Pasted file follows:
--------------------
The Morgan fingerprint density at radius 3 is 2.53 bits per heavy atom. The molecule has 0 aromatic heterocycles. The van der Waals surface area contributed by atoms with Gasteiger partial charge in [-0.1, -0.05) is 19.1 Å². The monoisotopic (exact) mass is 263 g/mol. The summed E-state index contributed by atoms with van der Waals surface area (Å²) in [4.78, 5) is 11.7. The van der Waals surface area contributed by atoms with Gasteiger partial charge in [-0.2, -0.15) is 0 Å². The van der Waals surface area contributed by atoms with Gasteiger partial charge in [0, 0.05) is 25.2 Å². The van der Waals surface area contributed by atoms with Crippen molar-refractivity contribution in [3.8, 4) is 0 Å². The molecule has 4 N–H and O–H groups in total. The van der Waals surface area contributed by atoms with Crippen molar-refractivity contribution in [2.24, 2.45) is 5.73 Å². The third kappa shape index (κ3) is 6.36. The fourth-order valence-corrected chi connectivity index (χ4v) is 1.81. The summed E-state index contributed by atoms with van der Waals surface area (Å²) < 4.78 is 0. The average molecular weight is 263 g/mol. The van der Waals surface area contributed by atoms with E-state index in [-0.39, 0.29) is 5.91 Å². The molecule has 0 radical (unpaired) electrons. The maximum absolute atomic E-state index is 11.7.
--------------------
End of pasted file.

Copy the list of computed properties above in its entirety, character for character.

The Morgan fingerprint density at radius 3 is 2.53 bits per heavy atom. The molecule has 0 aromatic heterocycles. The van der Waals surface area contributed by atoms with Gasteiger partial charge in [-0.1, -0.05) is 19.1 Å². The monoisotopic (exact) mass is 263 g/mol. The summed E-state index contributed by atoms with van der Waals surface area (Å²) in [4.78, 5) is 11.7. The van der Waals surface area contributed by atoms with Gasteiger partial charge in [-0.2, -0.15) is 0 Å². The van der Waals surface area contributed by atoms with Gasteiger partial charge in [0, 0.05) is 25.2 Å². The van der Waals surface area contributed by atoms with Crippen molar-refractivity contribution in [3.8, 4) is 0 Å². The molecule has 4 N–H and O–H groups in total. The van der Waals surface area contributed by atoms with Crippen molar-refractivity contribution in [2.24, 2.45) is 5.73 Å². The third kappa shape index (κ3) is 6.36. The fourth-order valence-corrected chi connectivity index (χ4v) is 1.81. The summed E-state index contributed by atoms with van der Waals surface area (Å²) < 4.78 is 0. The average molecular weight is 263 g/mol. The van der Waals surface area contributed by atoms with E-state index in [-0.39, 0.29) is 5.91 Å². The molecule has 0 radical (unpaired) electrons. The maximum absolute atomic E-state index is 11.7.